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Old 11-13-2008, 11:09 AM   #1
krdan4th
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Grep help Please


Hi all
I know this is a Linux forum but i am taking a course in school and we are using UNIX and we are working in the born again shell. and for a lab we have to make a list of some commands. But I am having some trouble with the grep command. I'm not asking for any one to do this for me just asking for some one to point me in the direction of a tutorial that can help me figure out witch commands to use. Or if some one wants to explain to me what commands to use that would so helpful. I know I need to use []* and <> I am just not sure how to use them in the command.

here is what I need to do.
6.) Now to play with grep. Using the file /etc/passwd, write the following greps (the basic form will be “cat /etc/passwd | grep pattern”

a) lines that have “russ”

b) users that use bash

c) users that do not use bash

d) the count of users that use bash

e) The number of users in the /home directory

f) Dead accounts (users with a false shell) and what line number they are on

Thank you so much to helps me out with this and who every does you would seriously be the coolest stranger in the world!!!

Thanks
Kev
 
Old 11-13-2008, 11:16 AM   #2
trickykid
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You know, a quick look at the man page for grep would have given you all of these answers:

a) lines that have “russ”

cat /etc/passwd | grep "russ"

b) users that use bash

cat /etc/passwd | grep "bash"

c) users that do not use bash

cat /etc/passwd | grep -v "bash"

d) the count of users that use bash

cat /etc/passwd | grep "bash" | wc -l

e) The number of users in the /home directory

cat /etc/passwd | grep "/home" | wc -l

f) Dead accounts (users with a false shell) and what line number they are on

cat /etc/passwd | grep -v -n "bash"
 
Old 11-13-2008, 11:21 AM   #3
colucix
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1. I don't understand the reason of the syntax "cat /etc/passwd | grep pattern" since grep accept a file name as argument, but if your course notes do that, stick with it.

2. Do a copy of /etc/passwd and work on that (you never know...)

3. All you need is the grep command and its options, so look at man grep and start to figure it out. Take in mind that the syntax of the grep command is
Code:
grep [options] PATTERN [FILE...]
where PATTERN is the word or the pattern to look for inside FILE.

Good luck!
 
Old 11-13-2008, 11:26 AM   #4
colucix
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Quote:
Originally Posted by trickykid View Post
cat /etc/passwd | grep "/home" | wc -l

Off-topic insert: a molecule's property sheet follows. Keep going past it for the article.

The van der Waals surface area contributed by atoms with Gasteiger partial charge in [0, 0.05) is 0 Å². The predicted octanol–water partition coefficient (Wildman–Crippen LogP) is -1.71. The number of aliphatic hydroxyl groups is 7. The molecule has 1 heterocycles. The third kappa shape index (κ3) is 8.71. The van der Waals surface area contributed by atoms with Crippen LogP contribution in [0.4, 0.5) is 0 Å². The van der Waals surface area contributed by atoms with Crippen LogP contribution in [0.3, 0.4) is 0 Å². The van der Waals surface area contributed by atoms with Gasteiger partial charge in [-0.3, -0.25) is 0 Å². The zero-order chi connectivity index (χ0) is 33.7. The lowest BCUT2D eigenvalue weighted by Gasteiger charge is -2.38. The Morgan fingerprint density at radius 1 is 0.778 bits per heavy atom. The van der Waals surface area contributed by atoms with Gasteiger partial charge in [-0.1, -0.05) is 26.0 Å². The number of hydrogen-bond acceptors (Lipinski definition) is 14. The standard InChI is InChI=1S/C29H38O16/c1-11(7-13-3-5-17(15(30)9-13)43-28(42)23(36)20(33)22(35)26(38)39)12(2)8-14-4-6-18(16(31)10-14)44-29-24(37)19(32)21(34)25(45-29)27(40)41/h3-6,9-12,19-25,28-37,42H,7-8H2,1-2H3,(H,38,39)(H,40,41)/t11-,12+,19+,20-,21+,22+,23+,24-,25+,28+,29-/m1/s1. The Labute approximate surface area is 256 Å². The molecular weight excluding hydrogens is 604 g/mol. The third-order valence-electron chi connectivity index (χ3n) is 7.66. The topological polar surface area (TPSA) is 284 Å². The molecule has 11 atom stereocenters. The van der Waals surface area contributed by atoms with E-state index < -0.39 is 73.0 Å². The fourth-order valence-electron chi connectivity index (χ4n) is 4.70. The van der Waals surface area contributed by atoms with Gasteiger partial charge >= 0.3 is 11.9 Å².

Hey trickykid, apart the fact he/she could have tried to do the homework by him/herself, don't you think that the usage of the count option of grep would be more correct in this context?
 
Old 11-13-2008, 11:33 AM   #5
custangro
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Quote:
Originally Posted by colucix View Post
Hey trickykid, apart the fact he/she could have tried to do the homework by him/herself, don't you think that the usage of the count option of grep would be more correct in this context?
True...somthing like...

Code:
root@host# grep -c home /etc/passwd
krdan4th, you will NEVER learn Linux if you don't do your own homework...

-C
 
Old 11-13-2008, 11:37 AM   #6
trickykid
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Quote:
Originally Posted by colucix View Post
Hey trickykid, apart the fact he/she could have tried to do the homework by him/herself, don't you think that the usage of the count option of grep would be more correct in this context?
True, but then again, I went way beyond than I should have.

I did stick to the cat /etc/passwd bit they are stuck to using apparently, IMHO I would have just appended the filename at the end, etc.
 
Old 11-13-2008, 11:51 AM   #7
ritam_bkp
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Talking

Quote:
Originally Posted by trickykid View Post
You know, a quick look at the man page for grep would have given you all of these answers:

a) lines that have “russ”

cat /etc/passwd | grep "russ"

b) users that use bash

cat /etc/passwd | grep "bash"

c) users that do not use bash

cat /etc/passwd | grep -v "bash"

d) the count of users that use bash

cat /etc/passwd | grep "bash" | wc -l

e) The number of users in the /home directory

cat /etc/passwd | grep "/home" | wc -l

f) Dead accounts (users with a false shell) and what line number they are on

cat /etc/passwd | grep -v -n "bash"
that wasof lot of help..
thanx 2 trickykid
 
Old 11-13-2008, 07:54 PM   #8
chrism01
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Just make sure you actually read the man page and understand it (and trickykid's answers) thoroughly.
 
Old 11-13-2008, 08:10 PM   #9
jschiwal
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There may also be a "regex" posix manpage that will explain using regular expressions and extended regular expressions.
 
Old 11-14-2008, 01:47 AM   #10
krdan4th
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Thanks!!

Thanks a lot Trickykid! That was so much help!! when I was reading the question I was looking at it and was wonder what the hell was I supposed to do. but now that you showed me what to do i now understand what I was supposed to do and feel like a major moron now. Seeing that, that was so easy.

I am a huge noob to the whole Unix and Linux thing and not so great with using the console since windows was all point and click.

I hope to one day get completely away from windows and use just Linux ia m trying out Ubuntu at the moment and like it so far.

Thanks agian!!
Kev
 
  


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